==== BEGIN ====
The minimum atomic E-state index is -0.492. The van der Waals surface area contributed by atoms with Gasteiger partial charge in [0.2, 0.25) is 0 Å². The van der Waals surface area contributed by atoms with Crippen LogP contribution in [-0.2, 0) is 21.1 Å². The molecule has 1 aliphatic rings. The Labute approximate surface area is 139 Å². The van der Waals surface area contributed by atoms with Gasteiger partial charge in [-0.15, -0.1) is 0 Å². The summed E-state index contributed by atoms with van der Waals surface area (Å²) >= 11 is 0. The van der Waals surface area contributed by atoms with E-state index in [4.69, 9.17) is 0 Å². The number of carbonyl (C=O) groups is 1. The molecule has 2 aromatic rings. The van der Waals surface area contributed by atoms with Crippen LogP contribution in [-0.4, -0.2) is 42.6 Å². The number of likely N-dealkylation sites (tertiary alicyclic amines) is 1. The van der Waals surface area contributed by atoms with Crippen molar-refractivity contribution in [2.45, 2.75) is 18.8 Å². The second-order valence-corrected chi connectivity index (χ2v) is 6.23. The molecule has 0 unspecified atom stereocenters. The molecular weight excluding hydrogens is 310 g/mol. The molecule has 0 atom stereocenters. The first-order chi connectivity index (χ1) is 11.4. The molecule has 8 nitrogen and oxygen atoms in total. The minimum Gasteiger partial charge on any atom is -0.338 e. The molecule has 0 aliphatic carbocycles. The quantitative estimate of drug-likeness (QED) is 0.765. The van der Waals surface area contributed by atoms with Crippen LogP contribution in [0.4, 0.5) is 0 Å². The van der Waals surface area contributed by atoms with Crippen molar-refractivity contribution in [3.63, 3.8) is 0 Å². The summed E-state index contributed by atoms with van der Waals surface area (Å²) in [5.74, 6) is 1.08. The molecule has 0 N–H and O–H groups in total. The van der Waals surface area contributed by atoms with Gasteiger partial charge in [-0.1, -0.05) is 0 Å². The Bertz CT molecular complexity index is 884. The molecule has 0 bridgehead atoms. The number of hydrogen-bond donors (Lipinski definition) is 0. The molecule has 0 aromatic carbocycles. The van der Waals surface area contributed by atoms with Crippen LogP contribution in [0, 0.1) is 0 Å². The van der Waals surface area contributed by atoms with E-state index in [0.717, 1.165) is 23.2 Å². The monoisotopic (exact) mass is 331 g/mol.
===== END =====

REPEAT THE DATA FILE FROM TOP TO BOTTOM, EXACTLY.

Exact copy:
The minimum atomic E-state index is -0.492. The van der Waals surface area contributed by atoms with Gasteiger partial charge in [0.2, 0.25) is 0 Å². The van der Waals surface area contributed by atoms with Crippen LogP contribution in [-0.2, 0) is 21.1 Å². The molecule has 1 aliphatic rings. The Labute approximate surface area is 139 Å². The van der Waals surface area contributed by atoms with Gasteiger partial charge in [-0.15, -0.1) is 0 Å². The summed E-state index contributed by atoms with van der Waals surface area (Å²) >= 11 is 0. The van der Waals surface area contributed by atoms with E-state index in [4.69, 9.17) is 0 Å². The number of carbonyl (C=O) groups is 1. The molecule has 2 aromatic rings. The van der Waals surface area contributed by atoms with Crippen LogP contribution in [-0.4, -0.2) is 42.6 Å². The number of likely N-dealkylation sites (tertiary alicyclic amines) is 1. The van der Waals surface area contributed by atoms with Crippen molar-refractivity contribution in [2.45, 2.75) is 18.8 Å². The second-order valence-corrected chi connectivity index (χ2v) is 6.23. The molecule has 0 unspecified atom stereocenters. The molecular weight excluding hydrogens is 310 g/mol. The molecule has 0 atom stereocenters. The first-order chi connectivity index (χ1) is 11.4. The molecule has 8 nitrogen and oxygen atoms in total. The minimum Gasteiger partial charge on any atom is -0.338 e. The molecule has 0 aliphatic carbocycles. The quantitative estimate of drug-likeness (QED) is 0.765. The van der Waals surface area contributed by atoms with Crippen LogP contribution in [0.4, 0.5) is 0 Å². The van der Waals surface area contributed by atoms with Crippen molar-refractivity contribution in [3.63, 3.8) is 0 Å². The summed E-state index contributed by atoms with van der Waals surface area (Å²) in [5.74, 6) is 1.08. The molecule has 0 N–H and O–H groups in total. The van der Waals surface area contributed by atoms with Gasteiger partial charge in [-0.1, -0.05) is 0 Å². The Bertz CT molecular complexity index is 884. The molecule has 0 bridgehead atoms. The number of hydrogen-bond donors (Lipinski definition) is 0. The molecule has 0 aromatic carbocycles. The van der Waals surface area contributed by atoms with Crippen LogP contribution in [0, 0.1) is 0 Å². The van der Waals surface area contributed by atoms with E-state index in [0.717, 1.165) is 23.2 Å². The monoisotopic (exact) mass is 331 g/mol.